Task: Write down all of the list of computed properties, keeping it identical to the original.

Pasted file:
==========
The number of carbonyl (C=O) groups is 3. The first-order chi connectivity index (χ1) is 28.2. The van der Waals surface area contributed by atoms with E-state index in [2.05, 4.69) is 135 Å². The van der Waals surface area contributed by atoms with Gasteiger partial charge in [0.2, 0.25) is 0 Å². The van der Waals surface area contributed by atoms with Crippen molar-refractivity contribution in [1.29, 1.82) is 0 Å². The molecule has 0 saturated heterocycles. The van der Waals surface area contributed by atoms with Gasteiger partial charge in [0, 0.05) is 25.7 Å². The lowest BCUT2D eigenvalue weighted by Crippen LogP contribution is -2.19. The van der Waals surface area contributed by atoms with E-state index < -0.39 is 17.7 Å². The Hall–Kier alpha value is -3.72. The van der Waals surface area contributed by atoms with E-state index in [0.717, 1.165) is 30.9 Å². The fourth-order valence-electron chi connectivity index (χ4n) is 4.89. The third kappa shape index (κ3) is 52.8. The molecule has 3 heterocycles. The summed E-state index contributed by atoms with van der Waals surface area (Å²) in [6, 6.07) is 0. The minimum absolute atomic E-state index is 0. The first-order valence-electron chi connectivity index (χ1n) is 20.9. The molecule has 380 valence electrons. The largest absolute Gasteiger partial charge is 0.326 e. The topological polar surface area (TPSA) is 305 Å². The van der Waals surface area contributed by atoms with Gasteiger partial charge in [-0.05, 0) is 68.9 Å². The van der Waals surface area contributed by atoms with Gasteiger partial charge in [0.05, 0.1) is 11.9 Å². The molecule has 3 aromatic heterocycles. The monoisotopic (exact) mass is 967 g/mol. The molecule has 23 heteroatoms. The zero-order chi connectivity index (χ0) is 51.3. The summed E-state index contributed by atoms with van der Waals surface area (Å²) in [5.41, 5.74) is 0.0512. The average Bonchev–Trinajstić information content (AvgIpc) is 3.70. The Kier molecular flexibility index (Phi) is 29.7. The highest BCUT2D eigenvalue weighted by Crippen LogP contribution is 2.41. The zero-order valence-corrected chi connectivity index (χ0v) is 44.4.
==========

The number of carbonyl (C=O) groups is 3. The first-order chi connectivity index (χ1) is 28.2. The van der Waals surface area contributed by atoms with E-state index in [2.05, 4.69) is 135 Å². The van der Waals surface area contributed by atoms with Gasteiger partial charge in [0.2, 0.25) is 0 Å². The van der Waals surface area contributed by atoms with Crippen molar-refractivity contribution in [1.29, 1.82) is 0 Å². The molecule has 0 saturated heterocycles. The van der Waals surface area contributed by atoms with Gasteiger partial charge in [0, 0.05) is 25.7 Å². The lowest BCUT2D eigenvalue weighted by Crippen LogP contribution is -2.19. The van der Waals surface area contributed by atoms with E-state index < -0.39 is 17.7 Å². The Hall–Kier alpha value is -3.72. The van der Waals surface area contributed by atoms with E-state index in [0.717, 1.165) is 30.9 Å². The fourth-order valence-electron chi connectivity index (χ4n) is 4.89. The third kappa shape index (κ3) is 52.8. The molecule has 3 heterocycles. The summed E-state index contributed by atoms with van der Waals surface area (Å²) in [6, 6.07) is 0. The minimum absolute atomic E-state index is 0. The first-order valence-electron chi connectivity index (χ1n) is 20.9. The molecule has 380 valence electrons. The largest absolute Gasteiger partial charge is 0.326 e. The topological polar surface area (TPSA) is 305 Å². The van der Waals surface area contributed by atoms with Gasteiger partial charge in [-0.05, 0) is 68.9 Å². The van der Waals surface area contributed by atoms with Gasteiger partial charge in [0.05, 0.1) is 11.9 Å². The molecule has 3 aromatic heterocycles. The monoisotopic (exact) mass is 967 g/mol. The molecule has 23 heteroatoms. The zero-order chi connectivity index (χ0) is 51.3. The summed E-state index contributed by atoms with van der Waals surface area (Å²) in [5.41, 5.74) is 0.0512. The average Bonchev–Trinajstić information content (AvgIpc) is 3.70. The Kier molecular flexibility index (Phi) is 29.7. The highest BCUT2D eigenvalue weighted by Crippen LogP contribution is 2.41. The zero-order valence-corrected chi connectivity index (χ0v) is 44.4.